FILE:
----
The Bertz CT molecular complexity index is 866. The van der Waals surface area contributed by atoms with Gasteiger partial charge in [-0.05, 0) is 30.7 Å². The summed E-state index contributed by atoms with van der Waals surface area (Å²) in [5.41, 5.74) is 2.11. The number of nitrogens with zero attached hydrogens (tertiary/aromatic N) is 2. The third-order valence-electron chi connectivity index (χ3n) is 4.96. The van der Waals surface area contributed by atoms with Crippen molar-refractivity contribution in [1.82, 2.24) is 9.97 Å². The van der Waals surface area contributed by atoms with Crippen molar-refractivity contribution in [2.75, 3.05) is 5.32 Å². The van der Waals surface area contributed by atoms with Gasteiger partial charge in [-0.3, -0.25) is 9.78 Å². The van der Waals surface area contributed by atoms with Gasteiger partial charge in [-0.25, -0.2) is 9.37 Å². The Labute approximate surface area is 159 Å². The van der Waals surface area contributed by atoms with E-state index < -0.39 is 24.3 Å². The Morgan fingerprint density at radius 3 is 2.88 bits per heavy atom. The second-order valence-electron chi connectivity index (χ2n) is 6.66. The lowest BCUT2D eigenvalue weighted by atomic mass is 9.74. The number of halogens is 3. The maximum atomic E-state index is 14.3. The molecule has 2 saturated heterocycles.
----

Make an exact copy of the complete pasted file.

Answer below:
The Bertz CT molecular complexity index is 866. The van der Waals surface area contributed by atoms with Gasteiger partial charge in [-0.05, 0) is 30.7 Å². The summed E-state index contributed by atoms with van der Waals surface area (Å²) in [5.41, 5.74) is 2.11. The number of nitrogens with zero attached hydrogens (tertiary/aromatic N) is 2. The third-order valence-electron chi connectivity index (χ3n) is 4.96. The van der Waals surface area contributed by atoms with Crippen molar-refractivity contribution in [1.82, 2.24) is 9.97 Å². The van der Waals surface area contributed by atoms with Crippen molar-refractivity contribution in [2.75, 3.05) is 5.32 Å². The van der Waals surface area contributed by atoms with Gasteiger partial charge in [-0.3, -0.25) is 9.78 Å². The van der Waals surface area contributed by atoms with Gasteiger partial charge in [-0.25, -0.2) is 9.37 Å². The Labute approximate surface area is 159 Å². The van der Waals surface area contributed by atoms with E-state index < -0.39 is 24.3 Å². The Morgan fingerprint density at radius 3 is 2.88 bits per heavy atom. The second-order valence-electron chi connectivity index (χ2n) is 6.66. The lowest BCUT2D eigenvalue weighted by atomic mass is 9.74. The number of halogens is 3. The maximum atomic E-state index is 14.3. The molecule has 2 saturated heterocycles.